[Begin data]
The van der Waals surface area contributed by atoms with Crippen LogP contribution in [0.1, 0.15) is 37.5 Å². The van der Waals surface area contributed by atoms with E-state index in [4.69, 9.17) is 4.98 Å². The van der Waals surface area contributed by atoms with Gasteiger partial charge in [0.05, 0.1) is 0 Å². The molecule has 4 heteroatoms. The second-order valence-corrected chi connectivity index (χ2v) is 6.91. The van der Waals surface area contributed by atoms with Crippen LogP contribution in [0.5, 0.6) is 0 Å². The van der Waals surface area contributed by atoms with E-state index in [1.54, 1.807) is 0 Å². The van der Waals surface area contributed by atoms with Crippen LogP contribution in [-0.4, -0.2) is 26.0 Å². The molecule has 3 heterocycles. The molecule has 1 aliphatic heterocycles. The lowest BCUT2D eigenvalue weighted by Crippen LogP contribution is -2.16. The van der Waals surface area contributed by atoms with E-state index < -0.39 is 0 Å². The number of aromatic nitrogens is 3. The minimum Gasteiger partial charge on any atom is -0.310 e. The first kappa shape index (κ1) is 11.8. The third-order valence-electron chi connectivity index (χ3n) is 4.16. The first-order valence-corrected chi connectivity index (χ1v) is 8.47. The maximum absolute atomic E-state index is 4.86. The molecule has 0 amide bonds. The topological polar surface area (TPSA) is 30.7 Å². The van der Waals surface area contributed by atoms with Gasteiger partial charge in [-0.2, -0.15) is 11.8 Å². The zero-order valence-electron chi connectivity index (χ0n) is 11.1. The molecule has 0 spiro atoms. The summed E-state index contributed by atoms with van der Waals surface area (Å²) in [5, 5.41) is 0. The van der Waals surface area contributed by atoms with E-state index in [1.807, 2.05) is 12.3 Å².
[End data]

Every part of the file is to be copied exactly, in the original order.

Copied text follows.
The van der Waals surface area contributed by atoms with Crippen LogP contribution in [0.1, 0.15) is 37.5 Å². The van der Waals surface area contributed by atoms with E-state index in [4.69, 9.17) is 4.98 Å². The van der Waals surface area contributed by atoms with Gasteiger partial charge in [0.05, 0.1) is 0 Å². The molecule has 4 heteroatoms. The second-order valence-corrected chi connectivity index (χ2v) is 6.91. The van der Waals surface area contributed by atoms with Crippen LogP contribution in [0.5, 0.6) is 0 Å². The van der Waals surface area contributed by atoms with E-state index in [1.54, 1.807) is 0 Å². The van der Waals surface area contributed by atoms with Crippen LogP contribution in [-0.4, -0.2) is 26.0 Å². The molecule has 3 heterocycles. The molecule has 1 aliphatic heterocycles. The lowest BCUT2D eigenvalue weighted by Crippen LogP contribution is -2.16. The van der Waals surface area contributed by atoms with E-state index < -0.39 is 0 Å². The number of aromatic nitrogens is 3. The minimum Gasteiger partial charge on any atom is -0.310 e. The first kappa shape index (κ1) is 11.8. The third-order valence-electron chi connectivity index (χ3n) is 4.16. The first-order valence-corrected chi connectivity index (χ1v) is 8.47. The maximum absolute atomic E-state index is 4.86. The molecule has 0 amide bonds. The topological polar surface area (TPSA) is 30.7 Å². The van der Waals surface area contributed by atoms with Gasteiger partial charge in [-0.2, -0.15) is 11.8 Å². The zero-order valence-electron chi connectivity index (χ0n) is 11.1. The molecule has 0 spiro atoms. The summed E-state index contributed by atoms with van der Waals surface area (Å²) in [5, 5.41) is 0. The van der Waals surface area contributed by atoms with E-state index in [1.807, 2.05) is 12.3 Å².